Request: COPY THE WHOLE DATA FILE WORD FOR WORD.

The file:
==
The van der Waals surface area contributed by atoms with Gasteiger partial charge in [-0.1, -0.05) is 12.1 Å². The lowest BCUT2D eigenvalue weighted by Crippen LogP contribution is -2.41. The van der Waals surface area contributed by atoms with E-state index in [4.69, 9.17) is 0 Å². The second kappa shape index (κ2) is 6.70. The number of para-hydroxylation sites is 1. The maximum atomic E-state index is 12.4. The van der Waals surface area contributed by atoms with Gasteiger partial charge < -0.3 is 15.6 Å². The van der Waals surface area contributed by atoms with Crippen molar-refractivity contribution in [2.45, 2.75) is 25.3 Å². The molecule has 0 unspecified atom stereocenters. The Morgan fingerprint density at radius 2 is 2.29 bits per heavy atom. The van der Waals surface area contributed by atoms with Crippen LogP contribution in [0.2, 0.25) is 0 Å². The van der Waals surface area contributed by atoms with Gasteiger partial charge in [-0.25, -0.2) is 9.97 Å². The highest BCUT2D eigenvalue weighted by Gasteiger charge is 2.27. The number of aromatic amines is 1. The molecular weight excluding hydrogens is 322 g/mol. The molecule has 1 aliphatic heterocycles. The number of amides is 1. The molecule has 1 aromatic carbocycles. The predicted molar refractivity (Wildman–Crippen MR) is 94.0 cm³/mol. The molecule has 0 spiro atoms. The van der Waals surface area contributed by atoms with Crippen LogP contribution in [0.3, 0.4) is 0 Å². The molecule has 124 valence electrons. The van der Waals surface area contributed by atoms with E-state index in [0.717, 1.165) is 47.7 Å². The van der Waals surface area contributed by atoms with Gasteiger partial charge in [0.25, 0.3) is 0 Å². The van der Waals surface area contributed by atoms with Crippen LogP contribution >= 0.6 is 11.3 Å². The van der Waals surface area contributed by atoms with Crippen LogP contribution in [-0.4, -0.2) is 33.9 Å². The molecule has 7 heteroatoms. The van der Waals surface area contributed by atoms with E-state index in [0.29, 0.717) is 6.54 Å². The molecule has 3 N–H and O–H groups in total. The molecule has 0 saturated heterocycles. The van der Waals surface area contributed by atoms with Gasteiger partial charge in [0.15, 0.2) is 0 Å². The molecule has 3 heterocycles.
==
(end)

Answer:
The van der Waals surface area contributed by atoms with Gasteiger partial charge in [-0.1, -0.05) is 12.1 Å². The lowest BCUT2D eigenvalue weighted by Crippen LogP contribution is -2.41. The van der Waals surface area contributed by atoms with E-state index in [4.69, 9.17) is 0 Å². The second kappa shape index (κ2) is 6.70. The number of para-hydroxylation sites is 1. The maximum atomic E-state index is 12.4. The van der Waals surface area contributed by atoms with Gasteiger partial charge < -0.3 is 15.6 Å². The van der Waals surface area contributed by atoms with Crippen molar-refractivity contribution in [2.45, 2.75) is 25.3 Å². The molecule has 0 unspecified atom stereocenters. The Morgan fingerprint density at radius 2 is 2.29 bits per heavy atom. The van der Waals surface area contributed by atoms with Crippen LogP contribution in [0.2, 0.25) is 0 Å². The van der Waals surface area contributed by atoms with Gasteiger partial charge in [-0.25, -0.2) is 9.97 Å². The highest BCUT2D eigenvalue weighted by Gasteiger charge is 2.27. The number of aromatic amines is 1. The molecular weight excluding hydrogens is 322 g/mol. The molecule has 1 aliphatic heterocycles. The number of amides is 1. The molecule has 1 aromatic carbocycles. The predicted molar refractivity (Wildman–Crippen MR) is 94.0 cm³/mol. The molecule has 0 spiro atoms. The van der Waals surface area contributed by atoms with Crippen LogP contribution in [0.3, 0.4) is 0 Å². The molecule has 124 valence electrons. The van der Waals surface area contributed by atoms with E-state index in [0.717, 1.165) is 47.7 Å². The van der Waals surface area contributed by atoms with Gasteiger partial charge in [0.25, 0.3) is 0 Å². The van der Waals surface area contributed by atoms with Crippen LogP contribution >= 0.6 is 11.3 Å². The van der Waals surface area contributed by atoms with Crippen LogP contribution in [-0.4, -0.2) is 33.9 Å². The molecule has 7 heteroatoms. The van der Waals surface area contributed by atoms with E-state index in [0.29, 0.717) is 6.54 Å². The molecule has 3 N–H and O–H groups in total. The molecule has 0 saturated heterocycles. The van der Waals surface area contributed by atoms with Gasteiger partial charge in [0.15, 0.2) is 0 Å². The molecule has 3 heterocycles.